Man, oh man, we never saw this one coming. On the heels of the two well-received Madden and NHL games this fall, EA had hit their stride with next generation titles - or so we thought. The shockingly bad NBA Live 07 completely floored us, for all the wrong reasons. Gameplay is abysmal, visuals are dreadful (well, only when there is actual motion involved), game modes are limited, even the online aspect is completely busted. It all adds up to a big fat letdown, especially when compared to the competition: 2K's fantastic NBA 2K7.
It took about 5 minutes for us to realize that something had gone horribly wrong in the labs at Electronic Arts. The menu screens and opening animations kick ass - but sadly, that's by far the best part of the game. While waiting in the loading screen, you can shoot some hoops with Tracy McGrady in a way-cool futuristic gym. Once that's finished, you're whooshed off to a regular game, All-Star weekend, franchise mode, or online. And that's when the trouble starts.
Right from the tip-off, it's immediately apparent that the gameplay is choppier than the ocean during hurricane season. Players clunkily move around, stiff and strange, taking weird, high-arching shots that would only make World B. Free proud. Trying to time the release point is terribly difficult, so you'll find yourself wrestling with the controls rather than intuitively rocking the rim. Dunk and layup buttons are separate, but don't always seem to react the way you intend them to. Overall, playing a game is akin to watching old 8mm movie reels - jumpy, awkward motion interspersed with brief moments of clarity.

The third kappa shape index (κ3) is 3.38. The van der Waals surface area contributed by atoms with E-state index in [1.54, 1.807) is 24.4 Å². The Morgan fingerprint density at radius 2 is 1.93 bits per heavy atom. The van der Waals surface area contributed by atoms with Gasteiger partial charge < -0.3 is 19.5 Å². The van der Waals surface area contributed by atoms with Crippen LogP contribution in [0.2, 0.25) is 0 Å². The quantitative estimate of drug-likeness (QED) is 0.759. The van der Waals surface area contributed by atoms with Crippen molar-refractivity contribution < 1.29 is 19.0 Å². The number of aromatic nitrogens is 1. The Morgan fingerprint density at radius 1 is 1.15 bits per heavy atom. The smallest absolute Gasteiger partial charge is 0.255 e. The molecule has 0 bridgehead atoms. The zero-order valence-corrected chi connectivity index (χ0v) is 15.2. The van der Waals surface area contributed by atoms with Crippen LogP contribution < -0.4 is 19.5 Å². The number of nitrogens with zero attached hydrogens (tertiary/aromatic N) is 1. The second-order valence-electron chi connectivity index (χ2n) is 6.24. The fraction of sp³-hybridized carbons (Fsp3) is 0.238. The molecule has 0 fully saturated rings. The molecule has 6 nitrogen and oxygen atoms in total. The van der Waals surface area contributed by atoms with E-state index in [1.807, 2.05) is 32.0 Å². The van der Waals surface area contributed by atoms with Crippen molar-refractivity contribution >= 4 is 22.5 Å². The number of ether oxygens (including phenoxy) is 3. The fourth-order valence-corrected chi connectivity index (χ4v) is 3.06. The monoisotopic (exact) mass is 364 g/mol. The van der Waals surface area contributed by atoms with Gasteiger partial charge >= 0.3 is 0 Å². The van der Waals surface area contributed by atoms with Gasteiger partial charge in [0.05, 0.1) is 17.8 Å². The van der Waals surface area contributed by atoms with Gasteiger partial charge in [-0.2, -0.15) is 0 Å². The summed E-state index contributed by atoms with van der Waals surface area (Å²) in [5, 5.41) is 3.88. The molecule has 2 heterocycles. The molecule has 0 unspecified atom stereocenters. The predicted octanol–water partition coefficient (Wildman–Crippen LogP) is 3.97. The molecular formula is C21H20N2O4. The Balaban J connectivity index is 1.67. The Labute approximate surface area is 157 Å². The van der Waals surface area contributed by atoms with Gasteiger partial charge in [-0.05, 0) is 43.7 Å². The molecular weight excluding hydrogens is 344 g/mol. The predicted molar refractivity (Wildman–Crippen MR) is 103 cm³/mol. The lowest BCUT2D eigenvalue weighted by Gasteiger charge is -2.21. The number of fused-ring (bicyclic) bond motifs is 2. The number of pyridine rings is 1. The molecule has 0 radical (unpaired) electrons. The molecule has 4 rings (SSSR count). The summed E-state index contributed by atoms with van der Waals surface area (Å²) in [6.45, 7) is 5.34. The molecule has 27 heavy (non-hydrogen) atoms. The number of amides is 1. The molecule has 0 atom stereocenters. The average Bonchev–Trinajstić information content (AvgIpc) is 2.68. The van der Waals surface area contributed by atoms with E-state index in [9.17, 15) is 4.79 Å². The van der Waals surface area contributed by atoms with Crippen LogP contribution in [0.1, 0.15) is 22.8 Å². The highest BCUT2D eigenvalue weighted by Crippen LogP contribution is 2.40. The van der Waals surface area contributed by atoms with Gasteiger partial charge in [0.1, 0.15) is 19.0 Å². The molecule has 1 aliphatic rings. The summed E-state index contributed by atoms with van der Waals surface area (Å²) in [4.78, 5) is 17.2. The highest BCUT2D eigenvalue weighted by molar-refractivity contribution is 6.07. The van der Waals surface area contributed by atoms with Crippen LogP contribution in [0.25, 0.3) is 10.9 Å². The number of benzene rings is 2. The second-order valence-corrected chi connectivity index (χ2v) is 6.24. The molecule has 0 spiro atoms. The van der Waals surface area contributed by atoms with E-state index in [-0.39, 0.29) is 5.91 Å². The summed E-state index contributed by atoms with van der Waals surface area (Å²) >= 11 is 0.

A broken Total Freestyle Control mechanic rears its ugly head here, and only adds to the frustration, since judging when to let go of the rock is nigh impossible. About the only consistent scoring you'll be able to accomplish will be down low in the post with a fearsome power forward or center - think Amare or Shaq types - by using the right trigger/dunk button combo. Free throw shooting is another debacle, with even the best in the biz being relegated to fifty-percenters by a far-too-touchy right analog stick - and don't even get us started about the post-shot animation (let's just say it involves a partial run to the baseline but gets, um, interrupted).